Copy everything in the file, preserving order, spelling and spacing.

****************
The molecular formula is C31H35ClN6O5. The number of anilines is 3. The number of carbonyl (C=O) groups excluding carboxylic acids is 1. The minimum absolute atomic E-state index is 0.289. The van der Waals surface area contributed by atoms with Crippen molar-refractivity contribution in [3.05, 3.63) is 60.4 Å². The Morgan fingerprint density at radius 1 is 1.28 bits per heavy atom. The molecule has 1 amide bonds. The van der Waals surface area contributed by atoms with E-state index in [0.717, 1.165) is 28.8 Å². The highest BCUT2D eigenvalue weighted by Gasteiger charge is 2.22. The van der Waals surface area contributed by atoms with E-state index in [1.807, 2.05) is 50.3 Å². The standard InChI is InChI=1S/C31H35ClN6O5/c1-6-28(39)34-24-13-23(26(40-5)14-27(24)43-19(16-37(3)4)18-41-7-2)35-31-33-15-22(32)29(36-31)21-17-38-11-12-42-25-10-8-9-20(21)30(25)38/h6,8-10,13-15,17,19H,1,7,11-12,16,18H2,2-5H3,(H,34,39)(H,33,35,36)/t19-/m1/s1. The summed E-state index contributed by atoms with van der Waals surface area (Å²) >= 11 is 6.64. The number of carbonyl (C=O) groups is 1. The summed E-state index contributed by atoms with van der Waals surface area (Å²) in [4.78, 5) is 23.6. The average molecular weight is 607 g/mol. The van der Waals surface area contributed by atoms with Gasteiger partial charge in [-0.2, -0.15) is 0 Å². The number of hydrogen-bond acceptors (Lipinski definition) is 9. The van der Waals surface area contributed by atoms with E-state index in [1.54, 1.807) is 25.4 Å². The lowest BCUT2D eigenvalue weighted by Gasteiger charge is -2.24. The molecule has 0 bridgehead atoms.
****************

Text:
The molecular formula is C31H35ClN6O5. The number of anilines is 3. The number of carbonyl (C=O) groups excluding carboxylic acids is 1. The minimum absolute atomic E-state index is 0.289. The van der Waals surface area contributed by atoms with Crippen molar-refractivity contribution in [3.05, 3.63) is 60.4 Å². The Morgan fingerprint density at radius 1 is 1.28 bits per heavy atom. The molecule has 1 amide bonds. The van der Waals surface area contributed by atoms with E-state index in [0.717, 1.165) is 28.8 Å². The highest BCUT2D eigenvalue weighted by Gasteiger charge is 2.22. The van der Waals surface area contributed by atoms with E-state index in [1.807, 2.05) is 50.3 Å². The standard InChI is InChI=1S/C31H35ClN6O5/c1-6-28(39)34-24-13-23(26(40-5)14-27(24)43-19(16-37(3)4)18-41-7-2)35-31-33-15-22(32)29(36-31)21-17-38-11-12-42-25-10-8-9-20(21)30(25)38/h6,8-10,13-15,17,19H,1,7,11-12,16,18H2,2-5H3,(H,34,39)(H,33,35,36)/t19-/m1/s1. The summed E-state index contributed by atoms with van der Waals surface area (Å²) >= 11 is 6.64. The number of carbonyl (C=O) groups is 1. The summed E-state index contributed by atoms with van der Waals surface area (Å²) in [4.78, 5) is 23.6. The average molecular weight is 607 g/mol. The van der Waals surface area contributed by atoms with Gasteiger partial charge in [-0.2, -0.15) is 0 Å². The number of hydrogen-bond acceptors (Lipinski definition) is 9. The van der Waals surface area contributed by atoms with E-state index in [1.54, 1.807) is 25.4 Å². The lowest BCUT2D eigenvalue weighted by Gasteiger charge is -2.24. The molecule has 0 bridgehead atoms.